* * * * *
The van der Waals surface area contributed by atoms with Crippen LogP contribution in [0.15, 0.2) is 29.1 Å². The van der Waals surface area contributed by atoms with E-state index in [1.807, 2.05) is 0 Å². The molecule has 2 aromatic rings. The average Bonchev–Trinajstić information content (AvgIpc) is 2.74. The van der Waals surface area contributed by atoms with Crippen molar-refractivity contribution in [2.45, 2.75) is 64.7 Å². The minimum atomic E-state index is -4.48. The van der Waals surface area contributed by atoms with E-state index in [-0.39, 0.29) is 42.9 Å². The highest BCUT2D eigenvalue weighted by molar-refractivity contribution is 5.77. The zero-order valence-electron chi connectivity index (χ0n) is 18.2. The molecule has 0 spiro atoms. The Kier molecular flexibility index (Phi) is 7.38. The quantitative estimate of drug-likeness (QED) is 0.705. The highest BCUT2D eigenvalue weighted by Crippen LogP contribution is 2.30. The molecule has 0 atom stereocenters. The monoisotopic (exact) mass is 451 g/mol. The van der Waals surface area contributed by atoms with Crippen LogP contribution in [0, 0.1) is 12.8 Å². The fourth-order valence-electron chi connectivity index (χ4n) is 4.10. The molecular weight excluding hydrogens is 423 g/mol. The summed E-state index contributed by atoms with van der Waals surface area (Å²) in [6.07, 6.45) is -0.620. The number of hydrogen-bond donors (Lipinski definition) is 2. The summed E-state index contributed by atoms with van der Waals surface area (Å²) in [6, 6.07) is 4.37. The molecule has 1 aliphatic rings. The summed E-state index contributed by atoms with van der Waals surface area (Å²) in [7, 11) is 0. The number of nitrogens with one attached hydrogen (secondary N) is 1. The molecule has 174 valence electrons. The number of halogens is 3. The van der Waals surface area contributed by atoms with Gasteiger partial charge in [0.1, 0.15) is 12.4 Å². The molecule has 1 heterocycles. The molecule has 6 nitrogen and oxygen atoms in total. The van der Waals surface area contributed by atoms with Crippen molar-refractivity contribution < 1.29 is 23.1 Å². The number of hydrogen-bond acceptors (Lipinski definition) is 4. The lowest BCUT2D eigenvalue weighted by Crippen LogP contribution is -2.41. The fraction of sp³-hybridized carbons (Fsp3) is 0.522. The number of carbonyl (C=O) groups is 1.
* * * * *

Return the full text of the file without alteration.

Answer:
The van der Waals surface area contributed by atoms with Crippen LogP contribution in [0.15, 0.2) is 29.1 Å². The van der Waals surface area contributed by atoms with E-state index in [1.807, 2.05) is 0 Å². The molecule has 2 aromatic rings. The average Bonchev–Trinajstić information content (AvgIpc) is 2.74. The van der Waals surface area contributed by atoms with Crippen molar-refractivity contribution in [2.45, 2.75) is 64.7 Å². The minimum atomic E-state index is -4.48. The van der Waals surface area contributed by atoms with E-state index in [-0.39, 0.29) is 42.9 Å². The highest BCUT2D eigenvalue weighted by molar-refractivity contribution is 5.77. The zero-order valence-electron chi connectivity index (χ0n) is 18.2. The molecule has 0 spiro atoms. The Kier molecular flexibility index (Phi) is 7.38. The quantitative estimate of drug-likeness (QED) is 0.705. The highest BCUT2D eigenvalue weighted by Crippen LogP contribution is 2.30. The molecule has 0 atom stereocenters. The monoisotopic (exact) mass is 451 g/mol. The van der Waals surface area contributed by atoms with Crippen LogP contribution in [0, 0.1) is 12.8 Å². The fourth-order valence-electron chi connectivity index (χ4n) is 4.10. The molecular weight excluding hydrogens is 423 g/mol. The summed E-state index contributed by atoms with van der Waals surface area (Å²) in [6.07, 6.45) is -0.620. The number of hydrogen-bond donors (Lipinski definition) is 2. The summed E-state index contributed by atoms with van der Waals surface area (Å²) in [6, 6.07) is 4.37. The molecule has 1 aliphatic rings. The summed E-state index contributed by atoms with van der Waals surface area (Å²) in [7, 11) is 0. The number of nitrogens with one attached hydrogen (secondary N) is 1. The molecule has 174 valence electrons. The number of halogens is 3. The van der Waals surface area contributed by atoms with Gasteiger partial charge in [0.1, 0.15) is 12.4 Å². The molecule has 1 heterocycles. The molecule has 6 nitrogen and oxygen atoms in total. The van der Waals surface area contributed by atoms with Crippen molar-refractivity contribution < 1.29 is 23.1 Å². The number of hydrogen-bond acceptors (Lipinski definition) is 4. The lowest BCUT2D eigenvalue weighted by Crippen LogP contribution is -2.41. The fraction of sp³-hybridized carbons (Fsp3) is 0.522. The number of carbonyl (C=O) groups is 1.